Zabel weighs in on Cavendish Greipel feud, favors both in the Tour
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Wednesday, April 14, 2010

Zabel weighs in on Cavendish Greipel feud, favors both in the Tour

by VeloNation Press at 10:25 PM EST   comments
Categories: Pro Cycling, Tour de France

Mark CavendishHTC-Columbia's sprint coach, Erik Zabel, was one of the most prolific sprinters in the sport of cycling.  The German ended his career in 2008 with more than 200 victories to his name, including a record six green jerseys in world's biggest bike race, the Tour de France.  His new position with the American team has him working with arguably the two best sprinters in cycling today, Mark Cavendish and André Greipel.

While Zabel has been both the number one and two sprinter in the world at different times during his career, he now has the unenviable task of trying to keep the drama between Cavendish and Greipel to a minimum.

Both riders have been taking pot shots at each other in the media this year, with the Manxman telling the Telegraph earlier this month that being on the same team as the German "is not a problem, because I am a better rider."

Zabel told Radsport News: "We have talked with both riders. There has to be mutual respect. And one thing is clear: The team's management makes the decisions."

Andre GreipelCavendish's comments were in response to Greipel's statements about being left off the Milan-Sanremo roster last month:  "It was a slap in the face. My performances have not been so bad to deserve being left off the team.

"Cavendish currently has some problems. I've done some good races. When it comes to a sprint, you can count on me."

At the time, Greipel also shared his concerns about missing a chance to ride in this year's Tour de France: "I have so far been pleased with the team, but if I didn't get a start in Milan-Sanremo, I think I can expect that my summer holidays will be spent on the Baltic Sea."

Cavendish spoke to Greipel's assumption quite clearly by telling the paper, "There's no chance he's coming to a bike race that I'm in. Me on bad form is still better than him."

Zabel criticized Cavendish for getting personal saying, "The interview was a mistake on Mark's part. He has understood that."

Team owner Bob Stapleton told the Guardian earlier this week that he doesn't see any problems beyond the talk.  "They are going to race as team-mates whenever they are called upon to do that," said Stapleton, "but it really doesn't make sense for us to put two top sprinters in the same races. In most cases they have multiple races to do and we want multiple wins, so it makes sense that they follow different programs."

While Stapleton believes all the banter is a reflection of their competitive nature, he was clear in his opinion that they would be better served focusing on the bike.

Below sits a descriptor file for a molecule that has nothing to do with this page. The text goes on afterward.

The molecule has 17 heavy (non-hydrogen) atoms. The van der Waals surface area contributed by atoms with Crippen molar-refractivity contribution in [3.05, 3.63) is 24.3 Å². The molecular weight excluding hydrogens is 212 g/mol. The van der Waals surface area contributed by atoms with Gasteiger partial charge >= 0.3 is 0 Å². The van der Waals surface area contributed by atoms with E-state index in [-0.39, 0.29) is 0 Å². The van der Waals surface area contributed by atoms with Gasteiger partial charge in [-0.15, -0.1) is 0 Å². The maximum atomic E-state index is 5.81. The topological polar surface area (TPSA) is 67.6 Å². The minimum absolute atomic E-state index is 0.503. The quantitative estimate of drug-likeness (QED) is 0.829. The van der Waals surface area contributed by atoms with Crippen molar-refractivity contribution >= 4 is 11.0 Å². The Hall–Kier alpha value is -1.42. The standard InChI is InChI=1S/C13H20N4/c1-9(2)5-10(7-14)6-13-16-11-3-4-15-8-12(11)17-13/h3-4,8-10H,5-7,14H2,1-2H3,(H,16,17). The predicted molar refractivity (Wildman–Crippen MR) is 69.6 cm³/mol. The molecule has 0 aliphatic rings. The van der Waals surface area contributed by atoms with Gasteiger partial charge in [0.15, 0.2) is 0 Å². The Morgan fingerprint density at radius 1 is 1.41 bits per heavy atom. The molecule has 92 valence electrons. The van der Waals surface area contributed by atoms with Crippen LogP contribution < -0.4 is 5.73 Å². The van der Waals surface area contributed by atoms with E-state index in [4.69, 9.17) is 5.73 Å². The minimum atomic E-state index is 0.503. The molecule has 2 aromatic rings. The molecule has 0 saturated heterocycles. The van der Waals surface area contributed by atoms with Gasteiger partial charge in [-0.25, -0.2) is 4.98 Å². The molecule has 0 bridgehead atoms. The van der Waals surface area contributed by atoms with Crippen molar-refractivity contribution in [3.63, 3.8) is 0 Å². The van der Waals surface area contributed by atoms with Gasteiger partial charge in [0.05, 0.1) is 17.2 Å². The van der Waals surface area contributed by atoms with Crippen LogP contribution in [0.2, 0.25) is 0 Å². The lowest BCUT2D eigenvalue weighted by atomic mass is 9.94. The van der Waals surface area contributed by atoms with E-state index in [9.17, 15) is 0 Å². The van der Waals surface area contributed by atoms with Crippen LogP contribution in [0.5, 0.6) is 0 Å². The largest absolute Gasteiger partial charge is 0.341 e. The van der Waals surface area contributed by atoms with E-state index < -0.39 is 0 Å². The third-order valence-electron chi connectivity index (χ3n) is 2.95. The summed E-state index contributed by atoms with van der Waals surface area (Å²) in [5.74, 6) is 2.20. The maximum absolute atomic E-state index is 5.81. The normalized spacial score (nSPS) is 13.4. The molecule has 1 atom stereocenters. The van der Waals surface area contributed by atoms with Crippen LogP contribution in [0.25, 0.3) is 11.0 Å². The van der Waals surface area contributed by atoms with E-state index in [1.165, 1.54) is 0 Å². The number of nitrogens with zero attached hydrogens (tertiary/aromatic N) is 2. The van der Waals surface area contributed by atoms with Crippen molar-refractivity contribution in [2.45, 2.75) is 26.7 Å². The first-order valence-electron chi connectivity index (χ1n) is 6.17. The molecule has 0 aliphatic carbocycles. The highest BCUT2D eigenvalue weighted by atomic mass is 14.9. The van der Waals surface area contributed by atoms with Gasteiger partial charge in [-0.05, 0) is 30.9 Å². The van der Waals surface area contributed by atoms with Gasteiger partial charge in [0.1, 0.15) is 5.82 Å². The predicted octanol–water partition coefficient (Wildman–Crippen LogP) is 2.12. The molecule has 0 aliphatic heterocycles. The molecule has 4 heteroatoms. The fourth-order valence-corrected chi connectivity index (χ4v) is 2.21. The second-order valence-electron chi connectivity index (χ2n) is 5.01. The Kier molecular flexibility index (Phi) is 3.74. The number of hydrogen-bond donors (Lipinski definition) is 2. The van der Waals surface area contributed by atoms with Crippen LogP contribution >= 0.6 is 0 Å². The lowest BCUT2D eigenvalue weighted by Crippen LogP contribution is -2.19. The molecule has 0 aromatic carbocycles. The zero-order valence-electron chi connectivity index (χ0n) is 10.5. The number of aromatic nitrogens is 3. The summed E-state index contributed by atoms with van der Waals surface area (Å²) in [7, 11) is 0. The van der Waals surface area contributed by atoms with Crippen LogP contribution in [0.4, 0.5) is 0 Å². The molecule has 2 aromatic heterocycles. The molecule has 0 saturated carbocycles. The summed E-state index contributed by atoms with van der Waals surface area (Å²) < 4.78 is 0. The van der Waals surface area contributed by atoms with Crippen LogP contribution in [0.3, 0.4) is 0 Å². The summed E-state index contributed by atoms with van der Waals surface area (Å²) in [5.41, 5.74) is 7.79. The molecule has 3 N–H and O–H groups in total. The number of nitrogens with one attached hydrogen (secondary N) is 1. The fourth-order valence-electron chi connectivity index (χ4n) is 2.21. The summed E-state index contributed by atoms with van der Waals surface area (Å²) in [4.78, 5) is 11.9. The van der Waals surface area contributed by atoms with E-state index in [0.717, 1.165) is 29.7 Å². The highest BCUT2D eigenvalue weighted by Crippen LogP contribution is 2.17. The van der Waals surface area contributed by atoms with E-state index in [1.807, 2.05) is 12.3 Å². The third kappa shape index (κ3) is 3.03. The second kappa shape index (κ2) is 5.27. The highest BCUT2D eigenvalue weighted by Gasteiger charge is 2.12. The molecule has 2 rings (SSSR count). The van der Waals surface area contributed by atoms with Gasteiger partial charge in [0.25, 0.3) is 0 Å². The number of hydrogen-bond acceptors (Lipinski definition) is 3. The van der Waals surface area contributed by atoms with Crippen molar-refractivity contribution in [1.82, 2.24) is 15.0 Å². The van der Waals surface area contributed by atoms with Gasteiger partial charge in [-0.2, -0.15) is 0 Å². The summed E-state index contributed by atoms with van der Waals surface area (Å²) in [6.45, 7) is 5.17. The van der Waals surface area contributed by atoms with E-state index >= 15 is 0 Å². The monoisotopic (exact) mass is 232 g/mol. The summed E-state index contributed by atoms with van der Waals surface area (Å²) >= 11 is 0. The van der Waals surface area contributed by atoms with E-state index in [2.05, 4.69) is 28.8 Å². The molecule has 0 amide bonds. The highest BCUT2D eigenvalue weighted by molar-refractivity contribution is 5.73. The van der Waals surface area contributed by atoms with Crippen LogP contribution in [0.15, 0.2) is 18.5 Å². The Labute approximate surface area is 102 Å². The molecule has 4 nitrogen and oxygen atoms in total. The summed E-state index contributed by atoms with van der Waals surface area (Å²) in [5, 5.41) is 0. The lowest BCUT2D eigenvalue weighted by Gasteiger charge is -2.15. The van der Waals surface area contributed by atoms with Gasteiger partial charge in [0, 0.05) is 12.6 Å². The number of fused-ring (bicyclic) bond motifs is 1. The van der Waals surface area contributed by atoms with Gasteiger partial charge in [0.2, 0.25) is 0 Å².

"They're guys who are both trying to [win]," added Stapleton. "Mark wants to get in shape, he's super competitive and sometimes that shows up in ways that are less desirable. But he has said himself, 'When I've got my helmet on, don't listen to me' – I put [his recent comments] in the same camp."

Erik ZabelThere is a currently a truce between the two sprinters, but whether it will last is yet to be seen.  The big question is whether or not Greipel will get his chance in this year's Grande Boucle.  Zabel is in favor of HTC-Columbia bringing both sprinters to the Tour in July, but knows their legs will do the talking when it comes to the decision.

"Both have the possibility to show themselves before the Tour. André rides the Giro, Mark the Tour of California," says Zabel, who can imagine a 'double solution' for the Tour. "In the management I am a proponent to go to the Tour with both guys. But I only have one vote."

Zabel's colleagues see it differently. "To let both go at each other is neither nice, nor helpful, nor successful. We have to find a solution somehow," says sports director Rolf Aldag, but he admits that "André deserves a chance at the Tour."

Based on Stapleton's comments he would side with Aldag, putting the vote at two to one with Greipel on a mid-summer holiday.  Zabel sees Cavendish with a clear advantage adding, "Cavendish showed at the Tour that as the sole sprinter he can win. By winning ten times in two years he certainly has a bonus."

With Greipel's contract expiring at the end of the year and the Belgian Omega Pharma-Lotto interested in bringing him on board, 2011 may provide the definitive answer to the question.  "I'd regret it if he would leave HTC-Columbia," says Zabel.

Stapleton feels the same way: "We would like to keep all of our quality riders on the team and André is a quality rider," he said. "We think very highly of him. I think we are a big enough team to support multiple races and riders; if we can't do that, then the management hasn't done a very good job."


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